• Hope Spot: Jekyll & Hyde was their hardest album since 1990 at least, and highly acclaimed... but it was also their last (if you don't count Classic Petra's Back to the Rock, and Classic Petra Resurrection's Back to the Rock II).
  • I Am the Band: Petra founder Bob Hartman is the only member who has stayed with the band during their entire run.
    • Hartman retired from touring with Petra in 1995 and was no longer the face on the album cover, but he was still Petra's principal songwriter and studio guitarist. He returned to being a full-time touring member in 2001 with the release of Revival.
  • Just for Pun: Quite a few titles, most of which are only puns in the context of the lyrics. "Altar Ego", "Killing My Old Man", "King's Ransom", "Dead Reckoning", "Midnight Oil", "Believer in Deed", and "Sincerely Yours".
    • Also, their name.
  • Long Runner: Thirty-four years officially, not counting various reunion tours.
  • Lighter and Softer: Washes Whiter Than, "The Coloring Song" from Never Say Die, and pretty much everything from 1991 to 2000.
  • New Sound Album: Arguably all of them to some extent, as their style constantly evolved with the times, most noticeably from '70s blues-rock to heavy metal to alternative.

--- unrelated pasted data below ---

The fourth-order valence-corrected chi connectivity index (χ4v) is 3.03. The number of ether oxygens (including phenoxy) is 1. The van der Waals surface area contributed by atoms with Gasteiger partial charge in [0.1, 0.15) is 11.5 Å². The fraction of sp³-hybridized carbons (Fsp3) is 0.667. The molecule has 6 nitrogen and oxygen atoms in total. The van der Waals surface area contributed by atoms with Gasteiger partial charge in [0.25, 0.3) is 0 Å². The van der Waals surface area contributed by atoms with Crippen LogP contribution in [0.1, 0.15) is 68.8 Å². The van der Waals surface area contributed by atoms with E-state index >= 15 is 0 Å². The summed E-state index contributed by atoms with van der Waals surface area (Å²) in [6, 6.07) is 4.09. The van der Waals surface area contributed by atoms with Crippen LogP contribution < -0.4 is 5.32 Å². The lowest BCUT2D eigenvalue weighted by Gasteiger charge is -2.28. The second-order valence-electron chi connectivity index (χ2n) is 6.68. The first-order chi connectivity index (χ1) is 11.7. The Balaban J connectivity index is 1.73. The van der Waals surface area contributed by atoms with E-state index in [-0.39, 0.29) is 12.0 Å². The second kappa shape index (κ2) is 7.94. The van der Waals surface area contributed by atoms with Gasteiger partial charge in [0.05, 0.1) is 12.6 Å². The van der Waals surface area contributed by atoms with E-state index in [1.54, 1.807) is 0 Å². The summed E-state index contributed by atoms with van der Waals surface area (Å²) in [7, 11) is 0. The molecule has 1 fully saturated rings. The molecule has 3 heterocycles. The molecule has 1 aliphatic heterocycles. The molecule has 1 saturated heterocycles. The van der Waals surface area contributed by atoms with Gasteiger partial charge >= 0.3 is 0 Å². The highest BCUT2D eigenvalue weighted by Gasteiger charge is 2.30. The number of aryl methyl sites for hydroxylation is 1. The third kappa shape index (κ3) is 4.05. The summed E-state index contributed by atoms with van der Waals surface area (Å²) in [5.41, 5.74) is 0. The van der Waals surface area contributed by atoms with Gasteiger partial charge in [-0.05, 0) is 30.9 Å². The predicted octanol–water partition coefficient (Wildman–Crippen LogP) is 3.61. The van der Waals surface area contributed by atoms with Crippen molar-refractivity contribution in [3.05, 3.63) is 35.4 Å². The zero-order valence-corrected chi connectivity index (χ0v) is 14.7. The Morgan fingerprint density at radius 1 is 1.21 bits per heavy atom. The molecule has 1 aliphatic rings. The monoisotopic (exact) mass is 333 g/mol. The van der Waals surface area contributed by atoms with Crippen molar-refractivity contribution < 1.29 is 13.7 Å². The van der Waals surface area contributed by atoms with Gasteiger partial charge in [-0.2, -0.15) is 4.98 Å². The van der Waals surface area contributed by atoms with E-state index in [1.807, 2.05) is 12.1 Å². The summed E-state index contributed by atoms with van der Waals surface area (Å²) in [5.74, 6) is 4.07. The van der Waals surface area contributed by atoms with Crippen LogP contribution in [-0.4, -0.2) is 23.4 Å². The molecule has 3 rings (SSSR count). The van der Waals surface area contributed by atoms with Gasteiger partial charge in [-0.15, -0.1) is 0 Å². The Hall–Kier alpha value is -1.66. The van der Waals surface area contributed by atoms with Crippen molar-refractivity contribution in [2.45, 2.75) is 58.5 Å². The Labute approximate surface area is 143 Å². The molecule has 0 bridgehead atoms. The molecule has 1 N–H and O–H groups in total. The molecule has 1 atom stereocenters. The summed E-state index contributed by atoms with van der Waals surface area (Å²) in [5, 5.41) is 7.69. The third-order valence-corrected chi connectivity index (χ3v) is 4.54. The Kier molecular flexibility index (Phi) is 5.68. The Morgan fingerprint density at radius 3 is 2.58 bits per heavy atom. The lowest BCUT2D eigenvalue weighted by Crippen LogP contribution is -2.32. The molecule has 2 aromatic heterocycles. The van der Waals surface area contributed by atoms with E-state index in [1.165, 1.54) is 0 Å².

• Non-Appearing Title: "The Coloring Song"
  • Power Ballad
  • Revolving Door Band
  • Rule of Cool: The '80s album covers, particularly those featuring the "Guitarships".
  • Step Up to the Microphone: Bassist Mark Kelly shared lead vocals with Greg Volz on "I Can Be Friends With You" and "Disciple". Producer John Elefante (Kansas) and Lou Gramm (Foreigner) shared vocals with John Schlitt on "We Need Jesus". And the mostly-unplugged-rerecordings album Double Take featured guitarist Pete Orta performing his own composition, "Breathe In".
  • Subliminal Seduction: Parodied twice: More Power to Ya featured a conspicuous backwards message between two tracks — "What are ya lookin' for the Devil for, when ya oughtta be lookin' for the Lord?" — and "Witch Hunt", a song directed towards the accusers, whose bridge included backmasked lines that turned out to just be clips of the Wicked Witch from The Wizard of Oz.
  • Take That!: They had several songs that were critical of contemporary Christian culture, such as "Rose Colored Stained Glass Windows" and the aforementioned "Witch Hunt," which doubles as a Take That, Critics! of sorts (and a rare justified example).
  • The Something Song: "The Coloring Song"
  • Uncommon Time: The intro to "Chameleon", which is otherwise in 4/4 time, opens in 5/4 before switching to 7/8. The latter returns for the guitar solo.
  • Visual Pun: The cover of Unseen Power, a photo of turbine windmills.